Wednesday, March 11, 2015

Ralph Kramden an RV

Dear Dr. R.V. Shrink:
I have been wanting to write you, I just had to wait until I was pushed over the psychological edge.
We stay in many campgrounds that are tighter than a wax doll’s eardrum. This week we were in a campground that was so tight my truck mirrors were almost touching my neighbor’s.
The real problem is, I like to get on the road early in the morning when we travel. My wife, however, will not let me make any noise until the neighbors are up and moving around. She thinks we will annoy people if we bring our slides in, lift our jacks, start the engine, or even unhook the utilities.
Wouldn’t this come under the heading of, “That’s life in the tight lane?”
Can I buy a silencer that will fit on my Ford diesel? Am I being unreasonable?
I seem to be the only one restricted. Everyone else leaves at dark-thirty and doesn’t seem to be concerned that I’m sleeping. My wife says, “If they jump off a cliff, it doesn’t mean you have to jump off a cliff.” I’m getting to the point that I DO want to jump off a cliff. Please stop me.
--Ralph Kramd-en in Kissimmee

Dear Kramd-en:
Unfortunately, the “highest and best use for real estate theory” seems to prevail for commercial park owners. It’s all about how many units they can squeeze into a given parcel of ground. Some are much worse than others.
The noise you make, coming and going, should always be a concern, but I believe most RVer’s understand that fellow travelers often leave early, and that it is something we all deal with. Staying in parks with tight quarters comes with many drawbacks, but you know all of them going in.
Sometimes you sit out on your patio with a gorgeous view of the ocean or desert and sometimes you sit out on the patio with a not-so gorgeous view of your neighbor’s sewer connection.
Jumping off a cliff is not the solution. Florida’s highest elevation is under 350 feet and I don’t think it’s a cliff. In fact, you might be eaten by an alligator just getting there.
My suggestion would be to pack up, as much as possible, the night before, and make a courtesy call at the neighbors and let them know you will be leaving early. Some people complain if they are hung with a new rope, but at least you have made the effort to warn them, which shows you are concerned about your possible annoyance.
Crowded campgrounds are a way of the RV lifestyle. I’m waiting to see campground owners going up a few stories with RV campground parking garages. I have already seen airplane hanger type structures in North Dakota to house RV oilfield workers during the subzero winters and hot summers.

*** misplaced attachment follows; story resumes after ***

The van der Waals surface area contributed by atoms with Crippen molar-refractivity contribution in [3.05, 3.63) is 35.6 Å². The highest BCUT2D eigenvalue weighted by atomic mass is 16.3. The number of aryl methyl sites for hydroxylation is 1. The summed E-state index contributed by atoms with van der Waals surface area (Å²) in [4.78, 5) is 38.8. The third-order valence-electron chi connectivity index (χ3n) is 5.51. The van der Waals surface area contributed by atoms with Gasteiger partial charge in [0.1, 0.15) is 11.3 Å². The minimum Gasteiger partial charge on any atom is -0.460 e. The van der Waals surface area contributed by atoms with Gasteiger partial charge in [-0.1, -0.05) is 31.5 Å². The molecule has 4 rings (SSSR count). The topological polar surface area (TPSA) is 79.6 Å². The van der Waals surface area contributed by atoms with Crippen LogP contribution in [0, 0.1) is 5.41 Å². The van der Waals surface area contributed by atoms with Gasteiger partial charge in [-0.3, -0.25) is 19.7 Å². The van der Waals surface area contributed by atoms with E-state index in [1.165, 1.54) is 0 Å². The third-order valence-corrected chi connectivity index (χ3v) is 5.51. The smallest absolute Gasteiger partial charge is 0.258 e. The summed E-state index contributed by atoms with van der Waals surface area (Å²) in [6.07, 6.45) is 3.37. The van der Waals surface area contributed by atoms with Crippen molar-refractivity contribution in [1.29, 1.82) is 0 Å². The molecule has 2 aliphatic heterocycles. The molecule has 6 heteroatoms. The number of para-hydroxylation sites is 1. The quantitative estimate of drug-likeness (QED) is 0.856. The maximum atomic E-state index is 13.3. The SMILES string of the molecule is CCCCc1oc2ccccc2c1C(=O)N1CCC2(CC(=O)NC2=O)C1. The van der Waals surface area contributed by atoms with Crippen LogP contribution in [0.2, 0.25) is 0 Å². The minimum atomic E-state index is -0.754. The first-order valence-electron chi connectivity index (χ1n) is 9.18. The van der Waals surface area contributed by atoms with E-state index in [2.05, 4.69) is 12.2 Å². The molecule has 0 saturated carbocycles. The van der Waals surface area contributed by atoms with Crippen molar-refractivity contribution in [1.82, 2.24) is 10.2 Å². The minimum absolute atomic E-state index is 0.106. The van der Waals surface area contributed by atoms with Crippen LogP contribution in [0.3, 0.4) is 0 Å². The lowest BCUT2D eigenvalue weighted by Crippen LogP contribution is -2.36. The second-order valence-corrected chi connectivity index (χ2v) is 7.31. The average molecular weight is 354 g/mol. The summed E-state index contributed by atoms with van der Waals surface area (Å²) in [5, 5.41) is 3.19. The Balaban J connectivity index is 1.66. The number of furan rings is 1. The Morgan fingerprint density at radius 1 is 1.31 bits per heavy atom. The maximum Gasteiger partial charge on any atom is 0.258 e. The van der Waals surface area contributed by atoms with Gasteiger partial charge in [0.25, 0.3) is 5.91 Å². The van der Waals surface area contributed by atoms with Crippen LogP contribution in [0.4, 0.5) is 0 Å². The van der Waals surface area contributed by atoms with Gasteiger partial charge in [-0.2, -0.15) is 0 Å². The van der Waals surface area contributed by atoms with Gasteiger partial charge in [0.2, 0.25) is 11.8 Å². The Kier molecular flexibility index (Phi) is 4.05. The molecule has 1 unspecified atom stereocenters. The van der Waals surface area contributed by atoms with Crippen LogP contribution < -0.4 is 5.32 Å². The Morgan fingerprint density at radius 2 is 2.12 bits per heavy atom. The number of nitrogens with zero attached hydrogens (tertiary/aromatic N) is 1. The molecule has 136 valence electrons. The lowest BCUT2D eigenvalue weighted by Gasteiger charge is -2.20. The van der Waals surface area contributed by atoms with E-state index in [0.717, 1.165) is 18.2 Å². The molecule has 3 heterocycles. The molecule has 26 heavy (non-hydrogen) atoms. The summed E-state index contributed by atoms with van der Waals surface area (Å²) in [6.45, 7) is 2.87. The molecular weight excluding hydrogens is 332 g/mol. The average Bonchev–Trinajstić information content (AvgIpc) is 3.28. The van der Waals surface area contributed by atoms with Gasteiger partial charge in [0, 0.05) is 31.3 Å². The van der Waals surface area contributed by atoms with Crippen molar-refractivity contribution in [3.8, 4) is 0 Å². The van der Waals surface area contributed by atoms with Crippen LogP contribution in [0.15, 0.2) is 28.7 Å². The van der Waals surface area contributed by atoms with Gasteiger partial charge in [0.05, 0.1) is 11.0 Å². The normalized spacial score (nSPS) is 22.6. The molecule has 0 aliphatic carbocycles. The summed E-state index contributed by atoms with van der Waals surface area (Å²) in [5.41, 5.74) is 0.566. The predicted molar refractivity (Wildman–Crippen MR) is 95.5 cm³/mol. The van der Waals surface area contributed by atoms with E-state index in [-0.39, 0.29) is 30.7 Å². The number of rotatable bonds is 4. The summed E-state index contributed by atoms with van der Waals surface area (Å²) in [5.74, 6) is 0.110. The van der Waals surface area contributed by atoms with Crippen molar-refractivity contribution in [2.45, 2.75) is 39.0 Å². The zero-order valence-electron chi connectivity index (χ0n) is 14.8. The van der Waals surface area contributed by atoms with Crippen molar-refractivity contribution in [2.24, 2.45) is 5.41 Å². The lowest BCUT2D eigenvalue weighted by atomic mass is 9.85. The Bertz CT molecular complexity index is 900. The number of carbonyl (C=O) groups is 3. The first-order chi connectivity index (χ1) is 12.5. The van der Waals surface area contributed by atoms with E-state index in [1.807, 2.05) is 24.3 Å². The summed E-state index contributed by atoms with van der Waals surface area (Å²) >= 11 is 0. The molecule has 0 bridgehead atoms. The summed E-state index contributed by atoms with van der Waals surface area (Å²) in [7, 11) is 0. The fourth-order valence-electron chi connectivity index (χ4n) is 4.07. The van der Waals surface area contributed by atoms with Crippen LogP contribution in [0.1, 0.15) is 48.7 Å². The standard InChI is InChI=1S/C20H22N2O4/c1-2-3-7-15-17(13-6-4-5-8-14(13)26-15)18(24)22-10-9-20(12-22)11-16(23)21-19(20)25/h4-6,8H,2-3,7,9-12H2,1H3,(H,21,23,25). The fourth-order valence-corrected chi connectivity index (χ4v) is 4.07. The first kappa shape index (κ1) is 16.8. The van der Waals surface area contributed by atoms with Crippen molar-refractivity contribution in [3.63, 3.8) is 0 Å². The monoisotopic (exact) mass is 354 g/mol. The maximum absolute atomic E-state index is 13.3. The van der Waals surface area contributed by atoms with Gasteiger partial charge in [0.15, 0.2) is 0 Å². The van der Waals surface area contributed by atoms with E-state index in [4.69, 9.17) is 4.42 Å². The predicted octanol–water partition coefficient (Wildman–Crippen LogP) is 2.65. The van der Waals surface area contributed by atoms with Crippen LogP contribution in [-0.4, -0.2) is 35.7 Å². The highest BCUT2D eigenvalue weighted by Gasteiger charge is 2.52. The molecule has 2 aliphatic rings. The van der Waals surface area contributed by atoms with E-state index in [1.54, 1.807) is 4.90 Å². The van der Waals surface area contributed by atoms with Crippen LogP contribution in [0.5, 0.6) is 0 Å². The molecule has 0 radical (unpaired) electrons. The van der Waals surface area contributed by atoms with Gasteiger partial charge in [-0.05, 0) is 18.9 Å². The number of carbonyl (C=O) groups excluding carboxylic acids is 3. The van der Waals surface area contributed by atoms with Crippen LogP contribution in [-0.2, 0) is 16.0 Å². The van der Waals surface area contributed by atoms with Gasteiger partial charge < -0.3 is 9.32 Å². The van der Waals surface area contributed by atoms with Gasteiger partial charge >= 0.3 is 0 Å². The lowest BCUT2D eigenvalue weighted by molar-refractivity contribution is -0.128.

Know that noise pollution is a part of living in a high density campground, and that everyone is well aware of it.
--Keep Smilin’, Dr. R.V. Shrink


Merikay said...

Two story R V parks! Really?

Barb said...

Making a courtesy call at the neighbor's is a really nice suggestion. I seldom stay at commercial campgrounds, but even when dry camping I will sometimes hear someone leaving very early. I usually peek out the window from my bed, smile and go back to sleep happy that I didn't have to get up that early. :)

Vanschoyckdg said...

This the camper that ignores the quite time in the morning that wakes up those who want to sleep in after a day of travel. Who likes to start up their unit and let it run for 10 or 15 minutes while they are getting ready to move.

this the camper that inores

Anonymous said...

If you hate crowded commercial campgrounds, avoid them! Use or Trip Advisor app to check on prospective parks, or stay at one of the many State or Army Corps of Engineer parks around you.
Personally, I've never found the "amenities" at commercial parks worth the aggravation, and only stay at them when there is no alternative.
Give me my elbow room!

Doug said...

We are retired now and wait for the end of quiet hours before leaving. Generally that is either 8 or 9 am. Before we retired we made it a habit of having the trailer hooked up to the car and the utilities disconnected. Then we would start up the car and immediately pull out in the morning. This minimized the noise to about one minute.

Calvin R said...

Unless there's some specific and important reason to use private campgrounds, I avoid them. Government camping is not just cheaper, it's quieter for everyone and gives much more space. For those not in need of hookups every night, boondocking goes that one better. No neighbors, no neighbor problems.